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July 14, 2012

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Lingang project to get 100b yuan in 3 years

SHANGHAI will invest 100 billion yuan (US$15.7 billion) in the next three years on bettering public services and boosting upscale, high-tech and service-industry projects in its coastal Lingang New Town area, officials said yesterday.

The city is looking to Lingang New Town, a large project being built in the Pudong New Area, as a way to boost economic growth, a plenary session of the Shanghai Committee of the Communist Party of China was told.

The investment is to surpass the amount used in the past nine years to develop the Lingang zone, said Shanghai Party Secretary Yu Zhengsheng.

The city will also try to attract companies that locate their R&D offices or sales operations in Shanghai, Yu said. The city will offer incentives to attract such companies because they play a crucial role in advancing Shanghai's economic restructuring, he added.

Shanghai is endeavoring to reshape its economic structure by focusing more on high-end technology, service and financial sectors and phasing out industries of high pollution and energy consumption, such as the steelmaking businesses.

The government also wants to lure more foreign and domestic companies to locate their headquarters in Shanghai.

Yu urged suburban districts such as Jinshan, Jiading and Qingpu, close to Shanghai's neighboring provinces, to attract more domestic enterprises to relocate their R&D and sales offices there by effecting government incentives and improving business environment.

Yu said the city government is planning a package of policies such as tax incentives and easier business approvals to attract merchants and high-end business projects to the Lingang zone.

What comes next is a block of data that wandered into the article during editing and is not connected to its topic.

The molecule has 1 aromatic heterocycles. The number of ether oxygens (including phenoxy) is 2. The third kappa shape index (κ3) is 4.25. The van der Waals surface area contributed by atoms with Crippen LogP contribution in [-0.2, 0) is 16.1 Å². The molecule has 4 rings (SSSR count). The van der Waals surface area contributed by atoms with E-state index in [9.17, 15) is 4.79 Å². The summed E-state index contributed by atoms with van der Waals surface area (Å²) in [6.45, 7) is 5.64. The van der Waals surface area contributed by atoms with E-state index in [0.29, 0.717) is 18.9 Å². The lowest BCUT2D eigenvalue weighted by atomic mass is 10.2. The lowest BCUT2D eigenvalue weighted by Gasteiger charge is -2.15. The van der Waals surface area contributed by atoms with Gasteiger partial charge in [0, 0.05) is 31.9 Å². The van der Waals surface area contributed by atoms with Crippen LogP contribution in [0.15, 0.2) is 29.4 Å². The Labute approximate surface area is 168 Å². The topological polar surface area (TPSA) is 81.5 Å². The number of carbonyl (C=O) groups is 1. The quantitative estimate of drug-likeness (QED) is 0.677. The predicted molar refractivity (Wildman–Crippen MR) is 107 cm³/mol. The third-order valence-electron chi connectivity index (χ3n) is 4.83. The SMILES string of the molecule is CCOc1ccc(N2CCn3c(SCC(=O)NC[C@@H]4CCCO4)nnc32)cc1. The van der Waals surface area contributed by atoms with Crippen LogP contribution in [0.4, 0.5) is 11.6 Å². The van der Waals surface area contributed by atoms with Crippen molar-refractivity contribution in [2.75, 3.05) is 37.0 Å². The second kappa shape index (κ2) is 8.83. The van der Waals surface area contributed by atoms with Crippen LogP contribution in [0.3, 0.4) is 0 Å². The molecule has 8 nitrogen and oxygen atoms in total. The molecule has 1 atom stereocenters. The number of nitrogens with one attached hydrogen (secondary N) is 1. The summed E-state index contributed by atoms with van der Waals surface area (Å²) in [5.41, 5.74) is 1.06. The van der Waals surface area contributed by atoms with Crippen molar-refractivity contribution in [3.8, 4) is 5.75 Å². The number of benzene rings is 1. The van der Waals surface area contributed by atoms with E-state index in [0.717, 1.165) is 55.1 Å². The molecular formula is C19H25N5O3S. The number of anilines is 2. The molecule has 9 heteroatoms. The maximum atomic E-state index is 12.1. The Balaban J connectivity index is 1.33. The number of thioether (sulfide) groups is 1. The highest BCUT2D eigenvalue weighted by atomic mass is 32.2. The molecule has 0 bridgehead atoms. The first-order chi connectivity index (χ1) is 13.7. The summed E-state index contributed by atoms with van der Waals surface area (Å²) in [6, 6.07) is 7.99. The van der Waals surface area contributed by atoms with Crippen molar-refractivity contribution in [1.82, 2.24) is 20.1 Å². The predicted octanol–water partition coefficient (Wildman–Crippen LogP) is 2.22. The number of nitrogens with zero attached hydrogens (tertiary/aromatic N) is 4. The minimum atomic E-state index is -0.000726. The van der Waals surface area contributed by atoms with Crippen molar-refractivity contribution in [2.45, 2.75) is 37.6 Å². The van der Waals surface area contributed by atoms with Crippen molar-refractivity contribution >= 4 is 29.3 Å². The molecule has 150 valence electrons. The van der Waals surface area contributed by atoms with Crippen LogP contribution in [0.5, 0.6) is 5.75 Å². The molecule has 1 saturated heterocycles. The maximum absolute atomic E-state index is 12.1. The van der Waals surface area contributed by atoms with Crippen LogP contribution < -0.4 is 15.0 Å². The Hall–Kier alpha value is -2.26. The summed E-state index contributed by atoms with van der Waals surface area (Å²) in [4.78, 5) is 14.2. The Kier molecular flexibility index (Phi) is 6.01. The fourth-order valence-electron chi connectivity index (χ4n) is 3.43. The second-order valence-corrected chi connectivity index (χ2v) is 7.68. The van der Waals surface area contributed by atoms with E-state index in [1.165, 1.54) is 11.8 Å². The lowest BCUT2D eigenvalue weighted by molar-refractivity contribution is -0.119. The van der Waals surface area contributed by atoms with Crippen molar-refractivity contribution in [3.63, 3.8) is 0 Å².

Mayor Han Zheng also said a package of 10 new policies to allow foreign-currency capital to be used and flow on the local market much more fluidly is likely to be launched before the end of the year. The draft policies are being reviewed by the central government.

He also said local Customs clearance hours will be extended to boost trade.

Shanghai's economic growth in the first half of the year has slowed but its targeted economic restructuring has proceeded soundly, city government officials said.

They said local GDP growth falls toward the lower end of the anticipated range for the half-year growth rate. Details will be released later by the statistics authority.

Growth rates for local exports and tax income have also dipped in the sluggish economic climate, city officials said.

Yu said the city will use incentives to trim the size of future industrial parks by adding stories to old buildings or adopting efficient designs. The city won't support building of low-rise townhouse complexes or large public green spaces, given its limited land, Yu stressed.


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